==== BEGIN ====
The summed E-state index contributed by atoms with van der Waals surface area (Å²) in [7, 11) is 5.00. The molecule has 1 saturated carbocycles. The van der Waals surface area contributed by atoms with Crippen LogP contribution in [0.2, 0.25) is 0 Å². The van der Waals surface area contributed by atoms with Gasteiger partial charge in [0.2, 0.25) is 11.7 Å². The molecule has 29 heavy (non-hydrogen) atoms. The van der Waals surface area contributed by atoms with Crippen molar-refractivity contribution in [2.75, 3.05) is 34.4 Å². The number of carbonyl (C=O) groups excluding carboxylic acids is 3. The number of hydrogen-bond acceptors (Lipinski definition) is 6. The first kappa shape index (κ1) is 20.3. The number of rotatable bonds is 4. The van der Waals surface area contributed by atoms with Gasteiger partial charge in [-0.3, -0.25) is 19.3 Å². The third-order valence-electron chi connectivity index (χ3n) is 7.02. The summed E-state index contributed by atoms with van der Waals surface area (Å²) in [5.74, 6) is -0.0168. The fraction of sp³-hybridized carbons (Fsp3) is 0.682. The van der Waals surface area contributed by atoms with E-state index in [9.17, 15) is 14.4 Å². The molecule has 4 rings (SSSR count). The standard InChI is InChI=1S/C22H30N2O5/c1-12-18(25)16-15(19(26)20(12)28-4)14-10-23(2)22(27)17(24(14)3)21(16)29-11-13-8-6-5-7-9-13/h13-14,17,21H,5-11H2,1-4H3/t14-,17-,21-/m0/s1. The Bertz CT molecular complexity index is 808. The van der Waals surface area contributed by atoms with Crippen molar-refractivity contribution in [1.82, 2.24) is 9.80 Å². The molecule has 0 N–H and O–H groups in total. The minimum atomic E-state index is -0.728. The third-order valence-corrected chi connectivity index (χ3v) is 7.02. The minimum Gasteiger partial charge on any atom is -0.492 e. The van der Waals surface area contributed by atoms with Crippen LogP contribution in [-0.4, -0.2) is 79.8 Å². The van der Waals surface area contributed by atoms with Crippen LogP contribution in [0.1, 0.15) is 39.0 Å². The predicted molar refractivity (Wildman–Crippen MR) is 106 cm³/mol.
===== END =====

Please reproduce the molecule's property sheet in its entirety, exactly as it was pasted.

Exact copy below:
The summed E-state index contributed by atoms with van der Waals surface area (Å²) in [7, 11) is 5.00. The molecule has 1 saturated carbocycles. The van der Waals surface area contributed by atoms with Crippen LogP contribution in [0.2, 0.25) is 0 Å². The van der Waals surface area contributed by atoms with Gasteiger partial charge in [0.2, 0.25) is 11.7 Å². The molecule has 29 heavy (non-hydrogen) atoms. The van der Waals surface area contributed by atoms with Crippen molar-refractivity contribution in [2.75, 3.05) is 34.4 Å². The number of carbonyl (C=O) groups excluding carboxylic acids is 3. The number of hydrogen-bond acceptors (Lipinski definition) is 6. The first kappa shape index (κ1) is 20.3. The number of rotatable bonds is 4. The van der Waals surface area contributed by atoms with Gasteiger partial charge in [-0.3, -0.25) is 19.3 Å². The third-order valence-electron chi connectivity index (χ3n) is 7.02. The summed E-state index contributed by atoms with van der Waals surface area (Å²) in [5.74, 6) is -0.0168. The fraction of sp³-hybridized carbons (Fsp3) is 0.682. The van der Waals surface area contributed by atoms with E-state index in [9.17, 15) is 14.4 Å². The molecule has 4 rings (SSSR count). The standard InChI is InChI=1S/C22H30N2O5/c1-12-18(25)16-15(19(26)20(12)28-4)14-10-23(2)22(27)17(24(14)3)21(16)29-11-13-8-6-5-7-9-13/h13-14,17,21H,5-11H2,1-4H3/t14-,17-,21-/m0/s1. The Bertz CT molecular complexity index is 808. The van der Waals surface area contributed by atoms with Crippen molar-refractivity contribution in [1.82, 2.24) is 9.80 Å². The molecule has 0 N–H and O–H groups in total. The minimum atomic E-state index is -0.728. The third-order valence-corrected chi connectivity index (χ3v) is 7.02. The minimum Gasteiger partial charge on any atom is -0.492 e. The van der Waals surface area contributed by atoms with Crippen LogP contribution in [-0.4, -0.2) is 79.8 Å². The van der Waals surface area contributed by atoms with Crippen LogP contribution in [0.1, 0.15) is 39.0 Å². The predicted molar refractivity (Wildman–Crippen MR) is 106 cm³/mol.